We conducted the current analysis to determine the potential role of polio vaccination in the context of the spread of COVID-19. Data were extracted from the World Health Organization's (WHO) Global Health Observatory data repository regarding the polio immunization coverage estimates and correlated to the overall morbidity and mortality for COVID-19 among different countries. Data were analyzed using R software version 4.0.2. Mean and standard deviation were used to represent continuous variables while we used frequencies and percentages to represent categorical variables. The Kruskal-Wallis H test was used for continuous variables since they were not normally distributed. Moreover, the Spearman rank correlation coefficient (rho) was used to determine the relationship between different variables. There was a significantly positive correlation between the vaccine coverage (%) and both of total cases per one million populations (rho = 0.37; p-value < 0.001) and deaths per one million populations (rho = 0.30; p-value < 0.001). Moreover, there was a significant correlation between different income groups and each of vaccine coverage (%) (rho = 0.71; p-value < 0.001), total cases per one million populations (rho = 0.50; p-value < 0.001), and deaths per one million populations (rho = 0.39; p-value < 0.001). All claims regarding the possible protective effect of Polio vaccination do not have any support when analyzing the related data. Polio vaccination efforts should be limited to eradicate the disease from endemic countries; however, there is no evidence to support the immunization with live-attenuated vaccines for the protection against COVID-19.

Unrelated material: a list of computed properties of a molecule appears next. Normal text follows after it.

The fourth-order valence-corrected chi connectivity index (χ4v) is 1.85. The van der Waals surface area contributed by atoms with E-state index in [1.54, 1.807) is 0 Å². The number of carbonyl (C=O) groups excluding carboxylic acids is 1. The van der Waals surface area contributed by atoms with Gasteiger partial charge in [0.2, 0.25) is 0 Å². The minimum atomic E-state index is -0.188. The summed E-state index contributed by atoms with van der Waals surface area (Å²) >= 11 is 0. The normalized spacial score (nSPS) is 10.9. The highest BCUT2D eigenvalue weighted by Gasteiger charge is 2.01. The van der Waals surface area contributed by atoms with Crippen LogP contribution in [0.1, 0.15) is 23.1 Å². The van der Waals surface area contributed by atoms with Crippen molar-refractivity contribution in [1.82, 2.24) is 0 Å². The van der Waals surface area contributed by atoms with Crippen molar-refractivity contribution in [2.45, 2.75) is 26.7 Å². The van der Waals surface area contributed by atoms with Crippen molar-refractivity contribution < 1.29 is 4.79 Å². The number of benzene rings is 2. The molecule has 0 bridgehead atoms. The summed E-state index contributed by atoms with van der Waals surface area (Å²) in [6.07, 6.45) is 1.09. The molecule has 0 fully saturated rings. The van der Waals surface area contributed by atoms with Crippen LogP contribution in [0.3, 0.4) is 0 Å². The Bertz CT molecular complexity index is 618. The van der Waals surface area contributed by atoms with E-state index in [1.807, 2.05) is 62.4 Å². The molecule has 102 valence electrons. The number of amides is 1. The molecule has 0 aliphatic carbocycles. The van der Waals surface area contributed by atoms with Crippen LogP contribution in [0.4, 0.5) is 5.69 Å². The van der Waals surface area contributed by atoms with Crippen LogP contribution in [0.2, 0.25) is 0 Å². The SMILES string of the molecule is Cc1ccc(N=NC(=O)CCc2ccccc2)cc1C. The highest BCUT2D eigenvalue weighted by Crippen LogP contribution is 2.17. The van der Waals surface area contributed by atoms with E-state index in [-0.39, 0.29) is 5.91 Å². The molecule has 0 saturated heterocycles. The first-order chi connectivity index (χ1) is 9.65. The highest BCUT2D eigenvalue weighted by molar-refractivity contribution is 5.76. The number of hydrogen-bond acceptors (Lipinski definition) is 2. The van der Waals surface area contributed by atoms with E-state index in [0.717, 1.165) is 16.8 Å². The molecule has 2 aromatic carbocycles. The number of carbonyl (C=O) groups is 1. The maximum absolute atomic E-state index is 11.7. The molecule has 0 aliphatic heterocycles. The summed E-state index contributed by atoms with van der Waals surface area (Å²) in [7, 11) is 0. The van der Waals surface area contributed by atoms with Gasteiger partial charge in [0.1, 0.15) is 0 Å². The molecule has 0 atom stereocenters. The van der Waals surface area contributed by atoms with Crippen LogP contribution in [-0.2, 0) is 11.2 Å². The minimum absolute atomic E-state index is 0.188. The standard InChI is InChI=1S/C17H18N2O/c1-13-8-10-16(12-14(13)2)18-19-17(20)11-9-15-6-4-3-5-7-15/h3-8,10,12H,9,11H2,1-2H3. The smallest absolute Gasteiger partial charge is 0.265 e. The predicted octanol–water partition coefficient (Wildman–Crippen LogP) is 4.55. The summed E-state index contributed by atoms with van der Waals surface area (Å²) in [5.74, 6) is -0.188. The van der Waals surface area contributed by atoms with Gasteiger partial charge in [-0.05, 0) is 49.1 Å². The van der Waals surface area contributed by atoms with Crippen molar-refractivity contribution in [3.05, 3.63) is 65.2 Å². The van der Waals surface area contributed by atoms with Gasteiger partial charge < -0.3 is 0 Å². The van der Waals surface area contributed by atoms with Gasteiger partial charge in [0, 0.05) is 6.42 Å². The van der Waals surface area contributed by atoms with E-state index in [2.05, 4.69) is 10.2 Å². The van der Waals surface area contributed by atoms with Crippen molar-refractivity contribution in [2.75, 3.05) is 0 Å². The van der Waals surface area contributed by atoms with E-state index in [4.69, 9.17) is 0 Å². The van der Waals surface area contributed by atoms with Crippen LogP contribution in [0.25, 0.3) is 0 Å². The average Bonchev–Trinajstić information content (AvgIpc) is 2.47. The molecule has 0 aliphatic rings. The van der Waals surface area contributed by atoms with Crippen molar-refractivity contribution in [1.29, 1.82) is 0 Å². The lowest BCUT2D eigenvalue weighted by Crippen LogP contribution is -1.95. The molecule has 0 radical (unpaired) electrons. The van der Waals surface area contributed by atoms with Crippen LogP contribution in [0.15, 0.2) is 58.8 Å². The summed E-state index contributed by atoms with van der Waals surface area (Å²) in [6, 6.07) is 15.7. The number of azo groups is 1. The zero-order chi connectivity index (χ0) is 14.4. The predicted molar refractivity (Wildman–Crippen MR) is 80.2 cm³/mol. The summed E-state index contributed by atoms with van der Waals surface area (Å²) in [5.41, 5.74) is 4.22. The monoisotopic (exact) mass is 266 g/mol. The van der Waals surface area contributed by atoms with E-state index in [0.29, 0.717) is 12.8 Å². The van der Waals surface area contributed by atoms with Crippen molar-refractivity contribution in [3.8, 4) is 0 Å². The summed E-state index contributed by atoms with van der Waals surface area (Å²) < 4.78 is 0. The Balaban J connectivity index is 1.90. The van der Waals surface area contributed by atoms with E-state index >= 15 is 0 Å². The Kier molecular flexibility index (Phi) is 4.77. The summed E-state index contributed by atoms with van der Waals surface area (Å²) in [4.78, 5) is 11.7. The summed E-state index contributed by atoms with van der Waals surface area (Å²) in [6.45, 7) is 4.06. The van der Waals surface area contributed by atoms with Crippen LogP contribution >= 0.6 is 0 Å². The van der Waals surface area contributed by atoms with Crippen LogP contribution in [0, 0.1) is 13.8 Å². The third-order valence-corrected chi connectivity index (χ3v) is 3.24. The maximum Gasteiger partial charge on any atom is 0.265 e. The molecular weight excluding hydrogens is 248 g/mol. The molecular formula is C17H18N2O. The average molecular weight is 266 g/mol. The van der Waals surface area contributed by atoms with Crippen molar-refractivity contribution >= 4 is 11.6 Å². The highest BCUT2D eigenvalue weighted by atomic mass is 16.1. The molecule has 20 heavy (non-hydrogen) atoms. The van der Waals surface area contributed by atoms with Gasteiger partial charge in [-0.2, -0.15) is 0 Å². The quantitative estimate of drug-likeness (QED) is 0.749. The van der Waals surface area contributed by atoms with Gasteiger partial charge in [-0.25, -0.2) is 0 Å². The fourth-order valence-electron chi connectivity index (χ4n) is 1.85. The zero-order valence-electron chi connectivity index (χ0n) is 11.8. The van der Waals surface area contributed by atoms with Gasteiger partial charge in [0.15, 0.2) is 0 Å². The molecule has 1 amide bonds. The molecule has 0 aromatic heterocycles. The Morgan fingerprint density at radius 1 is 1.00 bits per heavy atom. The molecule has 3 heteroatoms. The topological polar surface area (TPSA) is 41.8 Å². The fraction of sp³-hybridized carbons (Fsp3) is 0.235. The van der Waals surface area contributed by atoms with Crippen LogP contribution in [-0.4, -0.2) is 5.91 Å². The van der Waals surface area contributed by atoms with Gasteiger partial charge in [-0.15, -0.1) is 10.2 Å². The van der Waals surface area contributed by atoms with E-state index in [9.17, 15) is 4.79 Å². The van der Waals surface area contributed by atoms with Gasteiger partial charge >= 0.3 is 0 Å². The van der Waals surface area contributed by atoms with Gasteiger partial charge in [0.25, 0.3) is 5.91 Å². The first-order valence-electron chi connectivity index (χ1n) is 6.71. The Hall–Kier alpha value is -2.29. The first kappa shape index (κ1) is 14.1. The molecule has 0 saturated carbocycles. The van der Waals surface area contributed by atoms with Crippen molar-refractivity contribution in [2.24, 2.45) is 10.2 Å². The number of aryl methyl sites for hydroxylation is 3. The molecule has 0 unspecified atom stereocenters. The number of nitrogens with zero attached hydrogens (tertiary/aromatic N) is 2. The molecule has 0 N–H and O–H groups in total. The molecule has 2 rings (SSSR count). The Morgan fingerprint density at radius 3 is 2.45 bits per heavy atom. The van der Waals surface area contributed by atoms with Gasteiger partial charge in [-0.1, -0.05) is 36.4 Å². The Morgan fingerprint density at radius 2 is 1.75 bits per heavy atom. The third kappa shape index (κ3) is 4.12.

Subject(s)
COVID-19 , Poliomyelitis , Humans , Morbidity , Poliomyelitis/epidemiology , Poliomyelitis/prevention & control , SARS-CoV-2 , Vaccination , Vaccination Coverage
7.
Mol Neurobiol ; 58(5): 1917-1931, 2021 May.
Article in English | MEDLINE | ID: covidwho-1009203

ABSTRACT

The new coronavirus (CoV), called novel coronavirus disease 2019 (COVID-19), belongs to the Coronaviridae family which was originated from the sea market in Wuhan city in China, at the end of the year 2019. COVID-19 and severe acute respiratory syndrome (SARS) are belonging to the same family (Coronaviridae). The current outbreak of COVID-19 creates public concern and threats all over the world and now it spreads out to more than 250 countries and territories. The researchers and scientists from all over the world are trying to find out the therapeutic strategies to abate the morbidity and mortality rate of the COVID-19 pandemic. The replication, spreading, and severity of SARS-CoV2 depend on environmental settings. Noteworthy, meteorological parameters are considered as crucial factors that affect respiratory infectious disorders, although the controversial effect of the meteorological parameter is exposed against COVID-19. Besides, COVID-19 accelerates the pathogenesis of the neurological disorders. However, the pathogenic mechanisms between COVID-19 and neurological disorders are still unclear. Hence, this review is focused on the genomics and ecology of SARS-CoV2 and elucidated the effects of climatic factors on the progression of COVID-19. This review also critically finds out the vulnerability between COVID-19 and neurological disorders based on the latest research data.


Subject(s)
COVID-19/epidemiology , Genetic Variation , Nervous System Diseases/epidemiology , SARS-CoV-2/genetics , COVID-19/genetics , Comorbidity , Humans , Nervous System Diseases/genetics , Pandemics
8.
Front Pharmacol ; 11: 563478, 2020.
Article in English | MEDLINE | ID: covidwho-909021

ABSTRACT